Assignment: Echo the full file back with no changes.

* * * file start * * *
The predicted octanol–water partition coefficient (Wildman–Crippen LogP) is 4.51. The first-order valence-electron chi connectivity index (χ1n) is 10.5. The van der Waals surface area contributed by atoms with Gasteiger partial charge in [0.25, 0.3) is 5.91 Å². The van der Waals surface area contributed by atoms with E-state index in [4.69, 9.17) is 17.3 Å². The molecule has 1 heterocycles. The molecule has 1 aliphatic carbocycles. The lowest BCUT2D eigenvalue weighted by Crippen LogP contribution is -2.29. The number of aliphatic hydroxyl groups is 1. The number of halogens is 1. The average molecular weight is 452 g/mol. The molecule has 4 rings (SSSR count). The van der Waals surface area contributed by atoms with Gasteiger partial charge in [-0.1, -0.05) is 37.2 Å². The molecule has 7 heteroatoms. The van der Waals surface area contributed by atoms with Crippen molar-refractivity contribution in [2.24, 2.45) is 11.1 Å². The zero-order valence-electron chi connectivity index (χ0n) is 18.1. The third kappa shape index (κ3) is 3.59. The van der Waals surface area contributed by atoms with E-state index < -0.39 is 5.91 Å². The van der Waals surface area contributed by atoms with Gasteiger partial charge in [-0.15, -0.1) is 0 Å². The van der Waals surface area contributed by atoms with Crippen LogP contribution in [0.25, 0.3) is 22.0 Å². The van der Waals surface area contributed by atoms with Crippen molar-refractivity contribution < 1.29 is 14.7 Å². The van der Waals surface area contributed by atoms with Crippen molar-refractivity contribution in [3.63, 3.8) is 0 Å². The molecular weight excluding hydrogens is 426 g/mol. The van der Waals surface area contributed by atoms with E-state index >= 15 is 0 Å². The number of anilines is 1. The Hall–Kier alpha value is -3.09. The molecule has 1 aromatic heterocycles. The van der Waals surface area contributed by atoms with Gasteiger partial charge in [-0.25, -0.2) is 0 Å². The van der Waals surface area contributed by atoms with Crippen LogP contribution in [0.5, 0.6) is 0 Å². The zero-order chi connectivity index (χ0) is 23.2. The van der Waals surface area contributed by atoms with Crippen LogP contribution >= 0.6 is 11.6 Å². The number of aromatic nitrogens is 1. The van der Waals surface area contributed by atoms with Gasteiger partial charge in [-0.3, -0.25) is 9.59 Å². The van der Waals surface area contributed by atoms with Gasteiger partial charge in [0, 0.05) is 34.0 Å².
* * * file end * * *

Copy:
The predicted octanol–water partition coefficient (Wildman–Crippen LogP) is 4.51. The first-order valence-electron chi connectivity index (χ1n) is 10.5. The van der Waals surface area contributed by atoms with Gasteiger partial charge in [0.25, 0.3) is 5.91 Å². The van der Waals surface area contributed by atoms with E-state index in [4.69, 9.17) is 17.3 Å². The molecule has 1 heterocycles. The molecule has 1 aliphatic carbocycles. The lowest BCUT2D eigenvalue weighted by Crippen LogP contribution is -2.29. The number of aliphatic hydroxyl groups is 1. The number of halogens is 1. The average molecular weight is 452 g/mol. The molecule has 4 rings (SSSR count). The van der Waals surface area contributed by atoms with Gasteiger partial charge in [-0.1, -0.05) is 37.2 Å². The molecule has 7 heteroatoms. The van der Waals surface area contributed by atoms with Crippen molar-refractivity contribution in [2.24, 2.45) is 11.1 Å². The zero-order valence-electron chi connectivity index (χ0n) is 18.1. The third kappa shape index (κ3) is 3.59. The van der Waals surface area contributed by atoms with E-state index < -0.39 is 5.91 Å². The van der Waals surface area contributed by atoms with Gasteiger partial charge in [-0.15, -0.1) is 0 Å². The van der Waals surface area contributed by atoms with Crippen LogP contribution in [0.25, 0.3) is 22.0 Å². The van der Waals surface area contributed by atoms with Crippen molar-refractivity contribution < 1.29 is 14.7 Å². The van der Waals surface area contributed by atoms with Crippen molar-refractivity contribution in [3.63, 3.8) is 0 Å². The molecular weight excluding hydrogens is 426 g/mol. The van der Waals surface area contributed by atoms with E-state index >= 15 is 0 Å². The number of anilines is 1. The Hall–Kier alpha value is -3.09. The molecule has 1 aromatic heterocycles. The van der Waals surface area contributed by atoms with Gasteiger partial charge in [-0.25, -0.2) is 0 Å². The van der Waals surface area contributed by atoms with Crippen LogP contribution in [0.5, 0.6) is 0 Å². The zero-order chi connectivity index (χ0) is 23.2. The van der Waals surface area contributed by atoms with Crippen LogP contribution >= 0.6 is 11.6 Å². The number of aromatic nitrogens is 1. The van der Waals surface area contributed by atoms with Gasteiger partial charge in [-0.3, -0.25) is 9.59 Å². The van der Waals surface area contributed by atoms with Gasteiger partial charge in [0, 0.05) is 34.0 Å².